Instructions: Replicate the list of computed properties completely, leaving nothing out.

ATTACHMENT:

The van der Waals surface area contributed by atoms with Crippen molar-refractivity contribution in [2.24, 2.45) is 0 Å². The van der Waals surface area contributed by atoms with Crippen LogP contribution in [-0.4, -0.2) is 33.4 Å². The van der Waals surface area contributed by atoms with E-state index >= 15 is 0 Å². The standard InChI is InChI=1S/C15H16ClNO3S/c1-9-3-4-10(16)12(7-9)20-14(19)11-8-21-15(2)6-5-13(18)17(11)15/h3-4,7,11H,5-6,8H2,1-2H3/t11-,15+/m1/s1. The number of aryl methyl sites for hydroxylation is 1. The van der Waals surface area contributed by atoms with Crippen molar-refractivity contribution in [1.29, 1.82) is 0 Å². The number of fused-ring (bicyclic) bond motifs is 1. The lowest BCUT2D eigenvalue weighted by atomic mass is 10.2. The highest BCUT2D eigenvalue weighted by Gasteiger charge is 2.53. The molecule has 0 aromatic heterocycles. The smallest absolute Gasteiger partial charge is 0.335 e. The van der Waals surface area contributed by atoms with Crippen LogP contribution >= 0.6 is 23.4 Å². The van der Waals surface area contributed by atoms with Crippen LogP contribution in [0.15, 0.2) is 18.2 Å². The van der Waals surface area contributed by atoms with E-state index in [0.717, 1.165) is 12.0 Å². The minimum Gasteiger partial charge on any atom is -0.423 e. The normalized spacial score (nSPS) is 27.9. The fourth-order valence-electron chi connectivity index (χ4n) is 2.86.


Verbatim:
The van der Waals surface area contributed by atoms with Crippen molar-refractivity contribution in [2.24, 2.45) is 0 Å². The van der Waals surface area contributed by atoms with Crippen LogP contribution in [-0.4, -0.2) is 33.4 Å². The van der Waals surface area contributed by atoms with E-state index >= 15 is 0 Å². The standard InChI is InChI=1S/C15H16ClNO3S/c1-9-3-4-10(16)12(7-9)20-14(19)11-8-21-15(2)6-5-13(18)17(11)15/h3-4,7,11H,5-6,8H2,1-2H3/t11-,15+/m1/s1. The number of aryl methyl sites for hydroxylation is 1. The van der Waals surface area contributed by atoms with Crippen molar-refractivity contribution in [1.29, 1.82) is 0 Å². The number of fused-ring (bicyclic) bond motifs is 1. The lowest BCUT2D eigenvalue weighted by atomic mass is 10.2. The highest BCUT2D eigenvalue weighted by Gasteiger charge is 2.53. The molecule has 0 aromatic heterocycles. The smallest absolute Gasteiger partial charge is 0.335 e. The van der Waals surface area contributed by atoms with Crippen LogP contribution >= 0.6 is 23.4 Å². The van der Waals surface area contributed by atoms with Crippen LogP contribution in [0.15, 0.2) is 18.2 Å². The van der Waals surface area contributed by atoms with E-state index in [0.717, 1.165) is 12.0 Å². The minimum Gasteiger partial charge on any atom is -0.423 e. The normalized spacial score (nSPS) is 27.9. The fourth-order valence-electron chi connectivity index (χ4n) is 2.86.